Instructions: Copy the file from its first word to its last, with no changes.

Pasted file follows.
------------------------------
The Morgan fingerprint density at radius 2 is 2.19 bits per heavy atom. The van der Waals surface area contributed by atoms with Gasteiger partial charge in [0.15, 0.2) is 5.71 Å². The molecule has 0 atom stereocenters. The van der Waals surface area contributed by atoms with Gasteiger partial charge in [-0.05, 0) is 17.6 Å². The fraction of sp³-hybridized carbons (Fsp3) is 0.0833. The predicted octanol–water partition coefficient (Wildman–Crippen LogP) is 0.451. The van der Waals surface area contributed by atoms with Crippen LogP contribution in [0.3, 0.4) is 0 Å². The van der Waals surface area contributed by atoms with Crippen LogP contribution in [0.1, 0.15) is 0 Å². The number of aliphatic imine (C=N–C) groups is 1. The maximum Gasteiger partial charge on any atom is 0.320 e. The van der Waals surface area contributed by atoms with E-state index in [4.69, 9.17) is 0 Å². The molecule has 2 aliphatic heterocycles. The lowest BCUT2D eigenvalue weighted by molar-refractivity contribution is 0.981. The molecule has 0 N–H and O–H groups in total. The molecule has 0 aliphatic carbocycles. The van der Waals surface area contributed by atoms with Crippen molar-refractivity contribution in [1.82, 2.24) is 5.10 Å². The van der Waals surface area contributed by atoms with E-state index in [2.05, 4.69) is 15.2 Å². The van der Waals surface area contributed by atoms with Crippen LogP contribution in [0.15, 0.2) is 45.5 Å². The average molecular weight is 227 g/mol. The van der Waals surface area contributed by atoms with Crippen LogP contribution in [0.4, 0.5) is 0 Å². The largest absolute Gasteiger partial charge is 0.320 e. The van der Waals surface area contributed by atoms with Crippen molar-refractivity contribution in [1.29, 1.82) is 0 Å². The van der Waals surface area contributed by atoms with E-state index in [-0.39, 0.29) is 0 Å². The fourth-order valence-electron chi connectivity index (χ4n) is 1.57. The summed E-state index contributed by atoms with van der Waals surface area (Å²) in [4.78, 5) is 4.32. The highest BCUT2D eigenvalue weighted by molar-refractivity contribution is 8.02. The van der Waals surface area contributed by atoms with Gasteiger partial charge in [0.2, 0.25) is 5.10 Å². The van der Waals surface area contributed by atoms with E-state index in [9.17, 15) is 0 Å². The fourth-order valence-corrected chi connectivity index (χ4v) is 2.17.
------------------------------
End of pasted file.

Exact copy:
The Morgan fingerprint density at radius 2 is 2.19 bits per heavy atom. The van der Waals surface area contributed by atoms with Gasteiger partial charge in [0.15, 0.2) is 5.71 Å². The molecule has 0 atom stereocenters. The van der Waals surface area contributed by atoms with Gasteiger partial charge in [-0.05, 0) is 17.6 Å². The fraction of sp³-hybridized carbons (Fsp3) is 0.0833. The predicted octanol–water partition coefficient (Wildman–Crippen LogP) is 0.451. The van der Waals surface area contributed by atoms with Crippen LogP contribution in [0.3, 0.4) is 0 Å². The van der Waals surface area contributed by atoms with Crippen LogP contribution in [0.1, 0.15) is 0 Å². The number of aliphatic imine (C=N–C) groups is 1. The maximum Gasteiger partial charge on any atom is 0.320 e. The van der Waals surface area contributed by atoms with E-state index in [4.69, 9.17) is 0 Å². The molecule has 2 aliphatic heterocycles. The lowest BCUT2D eigenvalue weighted by molar-refractivity contribution is 0.981. The molecule has 0 N–H and O–H groups in total. The molecule has 0 aliphatic carbocycles. The van der Waals surface area contributed by atoms with Crippen molar-refractivity contribution in [1.82, 2.24) is 5.10 Å². The van der Waals surface area contributed by atoms with E-state index in [2.05, 4.69) is 15.2 Å². The van der Waals surface area contributed by atoms with Crippen LogP contribution in [0.15, 0.2) is 45.5 Å². The average molecular weight is 227 g/mol. The van der Waals surface area contributed by atoms with Crippen LogP contribution in [0.4, 0.5) is 0 Å². The largest absolute Gasteiger partial charge is 0.320 e. The van der Waals surface area contributed by atoms with Crippen molar-refractivity contribution in [1.29, 1.82) is 0 Å². The van der Waals surface area contributed by atoms with E-state index in [-0.39, 0.29) is 0 Å². The fourth-order valence-electron chi connectivity index (χ4n) is 1.57. The summed E-state index contributed by atoms with van der Waals surface area (Å²) in [4.78, 5) is 4.32. The highest BCUT2D eigenvalue weighted by molar-refractivity contribution is 8.02. The van der Waals surface area contributed by atoms with Gasteiger partial charge in [0.2, 0.25) is 5.10 Å². The van der Waals surface area contributed by atoms with E-state index in [9.17, 15) is 0 Å². The fourth-order valence-corrected chi connectivity index (χ4v) is 2.17.